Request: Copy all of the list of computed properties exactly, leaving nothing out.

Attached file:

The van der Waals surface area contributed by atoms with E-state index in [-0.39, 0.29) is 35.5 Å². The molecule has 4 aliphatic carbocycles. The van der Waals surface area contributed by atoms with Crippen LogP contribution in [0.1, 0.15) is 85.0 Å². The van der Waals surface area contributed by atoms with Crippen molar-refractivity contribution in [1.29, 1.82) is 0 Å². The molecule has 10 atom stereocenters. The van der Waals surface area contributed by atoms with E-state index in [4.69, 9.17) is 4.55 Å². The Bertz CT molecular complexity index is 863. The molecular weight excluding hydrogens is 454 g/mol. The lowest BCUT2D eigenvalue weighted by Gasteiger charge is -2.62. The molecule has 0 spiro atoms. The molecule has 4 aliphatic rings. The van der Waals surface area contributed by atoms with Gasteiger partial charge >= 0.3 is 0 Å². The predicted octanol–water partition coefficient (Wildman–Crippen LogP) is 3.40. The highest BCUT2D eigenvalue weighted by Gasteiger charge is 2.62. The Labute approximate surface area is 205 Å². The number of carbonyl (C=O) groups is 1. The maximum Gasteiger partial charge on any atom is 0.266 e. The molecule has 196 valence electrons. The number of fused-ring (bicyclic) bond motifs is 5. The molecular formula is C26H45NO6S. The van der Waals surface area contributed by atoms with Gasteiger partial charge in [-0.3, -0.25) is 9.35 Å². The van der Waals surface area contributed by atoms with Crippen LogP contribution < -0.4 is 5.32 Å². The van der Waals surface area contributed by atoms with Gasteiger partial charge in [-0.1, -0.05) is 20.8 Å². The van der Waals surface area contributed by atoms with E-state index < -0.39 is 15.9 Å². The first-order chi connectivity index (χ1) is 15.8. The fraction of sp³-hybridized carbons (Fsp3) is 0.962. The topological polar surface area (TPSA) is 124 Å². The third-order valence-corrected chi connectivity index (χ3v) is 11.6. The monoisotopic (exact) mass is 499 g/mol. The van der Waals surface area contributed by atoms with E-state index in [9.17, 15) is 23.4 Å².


The van der Waals surface area contributed by atoms with E-state index in [-0.39, 0.29) is 35.5 Å². The molecule has 4 aliphatic carbocycles. The van der Waals surface area contributed by atoms with Crippen LogP contribution in [0.1, 0.15) is 85.0 Å². The van der Waals surface area contributed by atoms with Crippen molar-refractivity contribution in [1.29, 1.82) is 0 Å². The molecule has 10 atom stereocenters. The van der Waals surface area contributed by atoms with E-state index in [4.69, 9.17) is 4.55 Å². The Bertz CT molecular complexity index is 863. The molecular weight excluding hydrogens is 454 g/mol. The lowest BCUT2D eigenvalue weighted by Gasteiger charge is -2.62. The molecule has 0 spiro atoms. The molecule has 4 aliphatic rings. The van der Waals surface area contributed by atoms with Gasteiger partial charge >= 0.3 is 0 Å². The predicted octanol–water partition coefficient (Wildman–Crippen LogP) is 3.40. The highest BCUT2D eigenvalue weighted by Gasteiger charge is 2.62. The Labute approximate surface area is 205 Å². The number of carbonyl (C=O) groups is 1. The maximum Gasteiger partial charge on any atom is 0.266 e. The molecule has 196 valence electrons. The number of fused-ring (bicyclic) bond motifs is 5. The molecular formula is C26H45NO6S. The van der Waals surface area contributed by atoms with Gasteiger partial charge in [-0.3, -0.25) is 9.35 Å². The van der Waals surface area contributed by atoms with Crippen LogP contribution < -0.4 is 5.32 Å². The van der Waals surface area contributed by atoms with Gasteiger partial charge in [-0.1, -0.05) is 20.8 Å². The van der Waals surface area contributed by atoms with E-state index < -0.39 is 15.9 Å². The first-order chi connectivity index (χ1) is 15.8. The fraction of sp³-hybridized carbons (Fsp3) is 0.962. The topological polar surface area (TPSA) is 124 Å². The third-order valence-corrected chi connectivity index (χ3v) is 11.6. The monoisotopic (exact) mass is 499 g/mol. The van der Waals surface area contributed by atoms with E-state index in [9.17, 15) is 23.4 Å².